Classes

Java OOPs Features

Object Oriented Programming is a programming concept which involves creating classes and objects that perform the action upon it.

Classes And Objects

A class is a user defined structure or blueprint through which objects are created. It represents the set of properties or methods that are common to all the objects.

Object

An entity or unit of object oriented programming that has its own state and behaviours. It belongs to the things found in the real world.

Object declaration

Object creation is also known as object instantiation. All the instance share the attributes and behaviours of the class.

Example:

ClassName ObjectName;

If we declare in this manner, its value will be null untill an object is actually created and assigned to it. Declaring an object does not mean to create the object.

Object Initialization

Initialization of an object means to allocate memory for a new object and returning a reference to that memory.

Lets see an example:

public class Student {

	// Instance variable
	int rollNo;
	String name;


	// Constructor
	public Student(int rollNo, String name) {
		this.rollNo = rollNo;
		this.name = name;
	}


	void show() {
		System.out.println("Roll No: " + rollNo);
		System.out.println("Name: " + name);

	}

	public static void main(String args[]) {
		Student s1 = new Student(1, "Henry");
		s1.show();
	}

}
Output:

Roll No: 1

Name: Henry

Note: If a class does not contain constructor explicitly, the Java compiler automatically provide a no-argument constructor which is called as default constructor. This default constructor calls the parent’s no argument constructor or the Object class constructor. If the class has no other parent then Object class is present of all the classes directly or indirectly.

Various ways to create object

There are multiple ways in Java to create objects.

1. Using new keyword

It is the most common way to create an object in Java. Lets see an example:

public class Student {
	
	// Instance variable
	String name = "Huge Learning";

	public static void main(String args[]) {

		// Creating object using new keyword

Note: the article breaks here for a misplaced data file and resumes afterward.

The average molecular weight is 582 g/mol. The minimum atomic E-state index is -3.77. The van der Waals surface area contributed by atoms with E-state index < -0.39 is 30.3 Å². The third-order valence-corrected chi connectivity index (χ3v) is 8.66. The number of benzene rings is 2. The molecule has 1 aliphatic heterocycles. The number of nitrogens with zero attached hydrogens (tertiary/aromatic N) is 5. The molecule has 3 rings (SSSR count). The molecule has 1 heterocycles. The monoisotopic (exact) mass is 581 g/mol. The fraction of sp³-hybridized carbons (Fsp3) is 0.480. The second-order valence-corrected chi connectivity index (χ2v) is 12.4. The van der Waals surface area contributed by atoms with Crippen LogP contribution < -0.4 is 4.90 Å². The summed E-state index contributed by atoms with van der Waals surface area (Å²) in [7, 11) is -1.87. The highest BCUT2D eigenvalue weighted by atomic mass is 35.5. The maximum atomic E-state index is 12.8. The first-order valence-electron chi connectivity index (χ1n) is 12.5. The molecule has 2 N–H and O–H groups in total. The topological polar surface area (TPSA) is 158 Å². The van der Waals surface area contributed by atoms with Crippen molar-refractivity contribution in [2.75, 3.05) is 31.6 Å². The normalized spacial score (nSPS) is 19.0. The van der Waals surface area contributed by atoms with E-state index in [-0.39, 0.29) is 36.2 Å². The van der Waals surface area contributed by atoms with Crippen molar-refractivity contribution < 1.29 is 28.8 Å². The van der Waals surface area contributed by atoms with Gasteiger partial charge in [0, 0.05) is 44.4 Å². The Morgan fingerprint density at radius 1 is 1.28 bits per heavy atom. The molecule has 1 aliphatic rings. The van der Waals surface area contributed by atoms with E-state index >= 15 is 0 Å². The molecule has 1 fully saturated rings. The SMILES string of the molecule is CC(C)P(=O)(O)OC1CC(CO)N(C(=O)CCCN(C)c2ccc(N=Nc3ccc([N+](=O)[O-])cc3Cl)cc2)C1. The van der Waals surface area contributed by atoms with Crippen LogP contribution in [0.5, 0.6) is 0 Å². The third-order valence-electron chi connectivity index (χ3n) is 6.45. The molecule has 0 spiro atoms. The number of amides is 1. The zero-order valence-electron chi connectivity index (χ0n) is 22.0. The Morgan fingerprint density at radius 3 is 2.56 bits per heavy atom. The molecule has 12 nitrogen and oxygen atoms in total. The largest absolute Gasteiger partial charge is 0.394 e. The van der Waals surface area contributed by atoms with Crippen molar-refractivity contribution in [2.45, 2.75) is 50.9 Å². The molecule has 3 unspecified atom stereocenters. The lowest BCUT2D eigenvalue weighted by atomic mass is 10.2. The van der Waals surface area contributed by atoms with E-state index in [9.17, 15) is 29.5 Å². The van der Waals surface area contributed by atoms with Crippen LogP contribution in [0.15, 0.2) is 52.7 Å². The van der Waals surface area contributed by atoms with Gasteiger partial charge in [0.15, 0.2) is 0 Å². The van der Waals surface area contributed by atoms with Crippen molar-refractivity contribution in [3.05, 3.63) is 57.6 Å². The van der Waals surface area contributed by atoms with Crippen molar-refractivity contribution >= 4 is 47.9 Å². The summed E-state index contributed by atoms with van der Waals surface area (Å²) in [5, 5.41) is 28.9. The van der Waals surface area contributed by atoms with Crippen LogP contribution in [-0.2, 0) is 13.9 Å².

Student s1 = new Student();
		System.out.println(s1.name);
	}
}
Output:

Huge Learning

2. Using newInstance() method of class Class

java.lang.Class is a predefined class in Java. The forName() method returns the class object associated with the given class name. We need to give the fully qualified name of the class. With the help of newInstance() method on the class Class, object returns new instance of the class with the given string name.

Lets see an example:

package Tutorials;

import java.lang.Class;

class Test {

	void message() {
		System.out.println("Huge Learning");
	}

	public static void main(String args[]) throws ClassNotFoundException, InstantiationException, IllegalAccessException {
		Test t1 = (Test) Class.forName("Tutorials.Test").newInstance();
		t1.message();
	}
}
Output:

Huge Learning

3. Using clone() method

Clone method is also used to create Java object, when we call clone method in our program, JVM creates a new object and copies all content of previous object into it. JVM does not use or invoke constructor while creating object through clone method.

Note: To use clone() method on an object we need to implement Cloneable interface and define the clone() method in it.

Lets see an example

public class CloneTest implements Cloneable {

	public void display() {
		System.out.println("Huge Learning");
	}


	// Overriding clone() method of Object class
	public Object clone() throws CloneNotSupportedException {
		return super.clone();
	}


	public static void main(String[] args) {
		
		// Create a new object
		CloneTest ct1 = new CloneTest();
		CloneTest ct2;
		
		try {
			ct2 = (CloneTest) ct1.clone();
			ct2.display();
		} 
		catch (CloneNotSupportedException e) {
			e.printStackTrace();
		}
	}
}
Output:

Huge Learning

Note: Here class need to implement cloneable interface otherwise it will throw CloneNotSupportedException.

4. Using Deserializatrion